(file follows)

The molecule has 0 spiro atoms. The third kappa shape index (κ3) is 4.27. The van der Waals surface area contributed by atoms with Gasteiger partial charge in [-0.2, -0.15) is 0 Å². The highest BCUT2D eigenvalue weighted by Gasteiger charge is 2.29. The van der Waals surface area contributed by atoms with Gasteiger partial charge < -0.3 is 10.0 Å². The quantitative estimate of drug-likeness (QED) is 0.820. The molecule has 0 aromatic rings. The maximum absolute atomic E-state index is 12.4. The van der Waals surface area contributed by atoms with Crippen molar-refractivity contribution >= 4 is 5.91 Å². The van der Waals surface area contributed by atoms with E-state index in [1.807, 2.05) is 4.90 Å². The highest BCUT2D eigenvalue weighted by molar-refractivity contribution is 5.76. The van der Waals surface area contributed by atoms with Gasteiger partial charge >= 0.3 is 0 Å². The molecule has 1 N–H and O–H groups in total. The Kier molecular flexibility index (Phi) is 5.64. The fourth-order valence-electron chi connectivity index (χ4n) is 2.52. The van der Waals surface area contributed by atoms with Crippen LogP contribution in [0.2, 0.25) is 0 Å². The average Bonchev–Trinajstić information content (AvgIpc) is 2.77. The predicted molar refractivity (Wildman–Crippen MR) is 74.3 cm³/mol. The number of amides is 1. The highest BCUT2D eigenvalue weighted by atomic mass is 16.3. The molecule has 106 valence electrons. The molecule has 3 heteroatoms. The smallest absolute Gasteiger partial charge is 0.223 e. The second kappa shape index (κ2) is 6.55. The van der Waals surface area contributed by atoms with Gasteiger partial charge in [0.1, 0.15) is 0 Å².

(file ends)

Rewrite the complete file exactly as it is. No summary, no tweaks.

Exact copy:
The molecule has 0 spiro atoms. The third kappa shape index (κ3) is 4.27. The van der Waals surface area contributed by atoms with Gasteiger partial charge in [-0.2, -0.15) is 0 Å². The highest BCUT2D eigenvalue weighted by Gasteiger charge is 2.29. The van der Waals surface area contributed by atoms with Gasteiger partial charge < -0.3 is 10.0 Å². The quantitative estimate of drug-likeness (QED) is 0.820. The molecule has 0 aromatic rings. The maximum absolute atomic E-state index is 12.4. The van der Waals surface area contributed by atoms with Crippen molar-refractivity contribution >= 4 is 5.91 Å². The van der Waals surface area contributed by atoms with E-state index in [1.807, 2.05) is 4.90 Å². The highest BCUT2D eigenvalue weighted by molar-refractivity contribution is 5.76. The van der Waals surface area contributed by atoms with Gasteiger partial charge >= 0.3 is 0 Å². The molecule has 1 N–H and O–H groups in total. The Kier molecular flexibility index (Phi) is 5.64. The fourth-order valence-electron chi connectivity index (χ4n) is 2.52. The van der Waals surface area contributed by atoms with Crippen LogP contribution in [0.2, 0.25) is 0 Å². The average Bonchev–Trinajstić information content (AvgIpc) is 2.77. The predicted molar refractivity (Wildman–Crippen MR) is 74.3 cm³/mol. The number of amides is 1. The highest BCUT2D eigenvalue weighted by atomic mass is 16.3. The molecule has 106 valence electrons. The molecule has 3 heteroatoms. The smallest absolute Gasteiger partial charge is 0.223 e. The second kappa shape index (κ2) is 6.55. The van der Waals surface area contributed by atoms with Gasteiger partial charge in [0.1, 0.15) is 0 Å².